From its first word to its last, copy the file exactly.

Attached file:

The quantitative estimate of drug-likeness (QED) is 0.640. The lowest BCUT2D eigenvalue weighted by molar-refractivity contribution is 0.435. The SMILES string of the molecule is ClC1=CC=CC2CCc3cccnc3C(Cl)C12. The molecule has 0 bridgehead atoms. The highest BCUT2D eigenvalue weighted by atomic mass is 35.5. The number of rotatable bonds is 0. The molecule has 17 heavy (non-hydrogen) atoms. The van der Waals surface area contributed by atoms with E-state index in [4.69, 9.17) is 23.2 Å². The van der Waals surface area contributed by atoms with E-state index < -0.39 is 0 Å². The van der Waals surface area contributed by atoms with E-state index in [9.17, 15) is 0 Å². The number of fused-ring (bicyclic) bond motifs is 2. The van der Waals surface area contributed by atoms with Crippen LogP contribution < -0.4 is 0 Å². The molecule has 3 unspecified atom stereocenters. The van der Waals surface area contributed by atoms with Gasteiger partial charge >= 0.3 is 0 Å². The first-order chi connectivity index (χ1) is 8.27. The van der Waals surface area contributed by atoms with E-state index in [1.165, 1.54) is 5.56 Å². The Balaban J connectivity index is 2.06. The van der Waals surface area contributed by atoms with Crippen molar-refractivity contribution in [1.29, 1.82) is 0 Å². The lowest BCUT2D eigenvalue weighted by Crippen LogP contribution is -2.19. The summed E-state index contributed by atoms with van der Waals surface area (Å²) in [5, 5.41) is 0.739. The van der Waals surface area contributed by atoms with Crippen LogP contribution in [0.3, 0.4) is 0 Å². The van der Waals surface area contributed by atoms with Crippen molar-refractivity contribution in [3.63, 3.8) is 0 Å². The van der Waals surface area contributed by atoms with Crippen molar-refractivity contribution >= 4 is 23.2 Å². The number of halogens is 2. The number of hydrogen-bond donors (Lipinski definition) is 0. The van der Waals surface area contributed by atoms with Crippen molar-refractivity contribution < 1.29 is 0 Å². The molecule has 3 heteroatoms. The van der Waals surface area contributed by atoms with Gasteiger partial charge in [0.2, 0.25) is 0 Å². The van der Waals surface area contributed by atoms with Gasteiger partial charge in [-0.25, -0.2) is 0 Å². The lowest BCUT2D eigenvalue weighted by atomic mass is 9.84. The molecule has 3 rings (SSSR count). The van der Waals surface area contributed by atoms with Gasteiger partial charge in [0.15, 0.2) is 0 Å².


The quantitative estimate of drug-likeness (QED) is 0.640. The lowest BCUT2D eigenvalue weighted by molar-refractivity contribution is 0.435. The SMILES string of the molecule is ClC1=CC=CC2CCc3cccnc3C(Cl)C12. The molecule has 0 bridgehead atoms. The highest BCUT2D eigenvalue weighted by atomic mass is 35.5. The number of rotatable bonds is 0. The molecule has 17 heavy (non-hydrogen) atoms. The van der Waals surface area contributed by atoms with E-state index in [4.69, 9.17) is 23.2 Å². The van der Waals surface area contributed by atoms with E-state index < -0.39 is 0 Å². The van der Waals surface area contributed by atoms with E-state index in [9.17, 15) is 0 Å². The number of fused-ring (bicyclic) bond motifs is 2. The van der Waals surface area contributed by atoms with Crippen LogP contribution < -0.4 is 0 Å². The molecule has 3 unspecified atom stereocenters. The van der Waals surface area contributed by atoms with Gasteiger partial charge >= 0.3 is 0 Å². The first-order chi connectivity index (χ1) is 8.27. The van der Waals surface area contributed by atoms with E-state index in [1.165, 1.54) is 5.56 Å². The Balaban J connectivity index is 2.06. The van der Waals surface area contributed by atoms with Crippen molar-refractivity contribution in [1.29, 1.82) is 0 Å². The lowest BCUT2D eigenvalue weighted by Crippen LogP contribution is -2.19. The summed E-state index contributed by atoms with van der Waals surface area (Å²) in [5, 5.41) is 0.739. The van der Waals surface area contributed by atoms with Crippen LogP contribution in [0.3, 0.4) is 0 Å². The van der Waals surface area contributed by atoms with Crippen molar-refractivity contribution in [3.63, 3.8) is 0 Å². The van der Waals surface area contributed by atoms with Crippen molar-refractivity contribution >= 4 is 23.2 Å². The number of halogens is 2. The number of hydrogen-bond donors (Lipinski definition) is 0. The van der Waals surface area contributed by atoms with Crippen molar-refractivity contribution < 1.29 is 0 Å². The molecule has 3 heteroatoms. The van der Waals surface area contributed by atoms with Gasteiger partial charge in [0.2, 0.25) is 0 Å². The van der Waals surface area contributed by atoms with Gasteiger partial charge in [-0.25, -0.2) is 0 Å². The lowest BCUT2D eigenvalue weighted by atomic mass is 9.84. The molecule has 3 rings (SSSR count). The van der Waals surface area contributed by atoms with Gasteiger partial charge in [0.15, 0.2) is 0 Å².